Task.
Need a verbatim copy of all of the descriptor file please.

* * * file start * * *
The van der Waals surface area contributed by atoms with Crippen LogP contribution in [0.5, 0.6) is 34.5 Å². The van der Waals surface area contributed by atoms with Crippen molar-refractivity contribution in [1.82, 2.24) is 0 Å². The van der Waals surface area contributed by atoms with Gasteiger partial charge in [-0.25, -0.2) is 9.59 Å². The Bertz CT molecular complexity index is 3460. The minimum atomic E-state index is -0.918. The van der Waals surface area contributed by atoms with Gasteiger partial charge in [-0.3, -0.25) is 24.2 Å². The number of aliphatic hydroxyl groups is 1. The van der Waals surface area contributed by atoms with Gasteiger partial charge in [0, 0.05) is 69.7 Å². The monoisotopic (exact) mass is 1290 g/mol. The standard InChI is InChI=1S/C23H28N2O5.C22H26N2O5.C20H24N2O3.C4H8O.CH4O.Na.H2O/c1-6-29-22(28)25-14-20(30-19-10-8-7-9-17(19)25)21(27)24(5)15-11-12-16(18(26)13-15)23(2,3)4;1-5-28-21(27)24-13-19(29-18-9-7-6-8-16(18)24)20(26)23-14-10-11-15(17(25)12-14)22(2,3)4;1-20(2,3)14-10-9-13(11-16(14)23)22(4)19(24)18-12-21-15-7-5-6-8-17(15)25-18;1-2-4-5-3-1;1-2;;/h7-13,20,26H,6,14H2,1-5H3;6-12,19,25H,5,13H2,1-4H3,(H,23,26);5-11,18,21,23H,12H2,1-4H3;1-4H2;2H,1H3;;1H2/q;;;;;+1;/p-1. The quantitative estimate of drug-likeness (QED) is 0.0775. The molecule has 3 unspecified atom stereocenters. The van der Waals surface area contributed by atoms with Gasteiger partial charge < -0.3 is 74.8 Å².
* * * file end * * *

The van der Waals surface area contributed by atoms with Crippen LogP contribution in [0.5, 0.6) is 34.5 Å². The van der Waals surface area contributed by atoms with Crippen molar-refractivity contribution in [1.82, 2.24) is 0 Å². The van der Waals surface area contributed by atoms with Gasteiger partial charge in [-0.25, -0.2) is 9.59 Å². The Bertz CT molecular complexity index is 3460. The minimum atomic E-state index is -0.918. The van der Waals surface area contributed by atoms with Gasteiger partial charge in [-0.3, -0.25) is 24.2 Å². The number of aliphatic hydroxyl groups is 1. The van der Waals surface area contributed by atoms with Gasteiger partial charge in [0, 0.05) is 69.7 Å². The monoisotopic (exact) mass is 1290 g/mol. The standard InChI is InChI=1S/C23H28N2O5.C22H26N2O5.C20H24N2O3.C4H8O.CH4O.Na.H2O/c1-6-29-22(28)25-14-20(30-19-10-8-7-9-17(19)25)21(27)24(5)15-11-12-16(18(26)13-15)23(2,3)4;1-5-28-21(27)24-13-19(29-18-9-7-6-8-16(18)24)20(26)23-14-10-11-15(17(25)12-14)22(2,3)4;1-20(2,3)14-10-9-13(11-16(14)23)22(4)19(24)18-12-21-15-7-5-6-8-17(15)25-18;1-2-4-5-3-1;1-2;;/h7-13,20,26H,6,14H2,1-5H3;6-12,19,25H,5,13H2,1-4H3,(H,23,26);5-11,18,21,23H,12H2,1-4H3;1-4H2;2H,1H3;;1H2/q;;;;;+1;/p-1. The quantitative estimate of drug-likeness (QED) is 0.0775. The molecule has 3 unspecified atom stereocenters. The van der Waals surface area contributed by atoms with Gasteiger partial charge < -0.3 is 74.8 Å².